At home, fifth-grader Aileen Shao usually speaks Mandarin with her family. So when she heads to the hallways of P.S. 1 in Brooklyn for summer school, she helps her classmates connect to one another. 

“Most of the time I need to translate for my friends,” Shao said of her peers who speak Mandarin and want to talk with students who are also learning English. 

Shao is among the roughly 7,500 New York City children who attended free summer programs that are designed to help multilingual students — children who are learning English as a new language — build skills in core subjects, such as math, while developing their language skills. Depending on the program, there’s also lighter summer fare, such as field trips and cooking classes. 

Students can lose their grasp of a new language over the summer because they might only be speaking it in a limited capacity, if at all, educators say. There’s not a lot of research around summer learning loss among English language learners, but one 2012 study found that students from non-English speaking homes experienced a bigger loss of English vocabulary while school was out compared to students from homes where English is spoken. 

Even as the city has added new programs, the demand continues to grow. Compared to last year, about 1,000 additional students took part this summer as the city added options for current first-graders, an education department spokeswoman said. Still, some school leaders who tout the program’s benefits would like to see the program expanded further in years to come.

While New York City has mandated summer programs for students it identified as being at risk of falling behind, the program Shao attends is voluntary. Families can choose to send their children to one of the city’s 99 summer programs for English learners.

Getting the word out about free programs can be challenging in immigrant communities. For some parents, a language barrier keeps them from understanding the promotional materials and, for others, there’s a distrust of who’s actually running the show. But P.S. 1’s principal, Arlene Ramos said she has the opposite problem, noting, “The challenge is not having enough classes to offer.”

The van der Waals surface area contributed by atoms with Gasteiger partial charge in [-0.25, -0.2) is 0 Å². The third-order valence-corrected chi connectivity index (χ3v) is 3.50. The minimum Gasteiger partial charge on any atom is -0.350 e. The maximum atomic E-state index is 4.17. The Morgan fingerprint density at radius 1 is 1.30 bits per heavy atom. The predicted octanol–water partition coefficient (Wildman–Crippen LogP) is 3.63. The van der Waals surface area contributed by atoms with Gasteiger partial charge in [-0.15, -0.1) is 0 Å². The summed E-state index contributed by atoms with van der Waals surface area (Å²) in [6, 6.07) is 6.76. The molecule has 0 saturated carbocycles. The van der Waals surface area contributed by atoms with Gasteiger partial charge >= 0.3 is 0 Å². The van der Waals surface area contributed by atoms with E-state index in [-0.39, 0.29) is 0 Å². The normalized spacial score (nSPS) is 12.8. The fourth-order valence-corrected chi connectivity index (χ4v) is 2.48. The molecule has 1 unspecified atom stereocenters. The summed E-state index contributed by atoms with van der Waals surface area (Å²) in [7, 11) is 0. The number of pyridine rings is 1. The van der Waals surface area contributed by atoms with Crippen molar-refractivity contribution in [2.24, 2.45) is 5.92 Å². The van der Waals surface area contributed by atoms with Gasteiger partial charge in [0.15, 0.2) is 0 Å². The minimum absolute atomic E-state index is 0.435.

The demand was so high at P.S. 1, which welcomed students who attend four schools in the neighborhood, that they doubled the number of seats for first through fifth-grade classes. That program served a total of about 200 students, which still left about 60 to 70 families on the waitlist, Ramos said. 

The education department added 11 multilingual learner summer programs this year and for the first time offered seats for first-graders, according to Danielle Filson, an education department spokeswoman.

Waitlists are managed at each school so it’s not clear how many of the nearly 100 programs were oversubscribed. The department said it works with schools to monitor demand. Multilingual learners in K-8 can choose to attend any program in their district, and a spokeswoman said they had enough seats to meet the demand citywide this year. But some families may not want to travel beyond their neighborhood to where there were open seats.

At P.S.1’s program — during the school year, the student population is 43 percent multilingual —  there are STEM classes like the one Shao was in, a popular cooking class called “Small Bites,” and an arts course. 

Students also go on multiple field trips, including one to the Prospect Park Zoo. One of the goals of these off-sites: to encourage English use in social, out-of-school settings. 

When students talk about the program, their grasp of English is not top-of-mind. Instead, like other 9-year-olds, they discuss their initial nervousness about meeting students from different schools, say, or how much fun they are having in their cooking class. 

Olga Islas, who like Shao is a fifth-grade English language learner, was looking forward to more math lessons. “I was excited because I knew I’ll learn more,” Islas said, while taking a quick break from her STEM lesson. 

But the language benefits are real and noticeable when the school year starts, said Jessica Knudson, principal of P.S. 516, one of the schools whose students attend P.S. 1’s program. She and Ramos are hoping the school can offer even more seats next summer, noting that it’s apparent that “parents really want these programs.” 

“Being able to offer this to all our language learners would be wonderful,” Knudson said.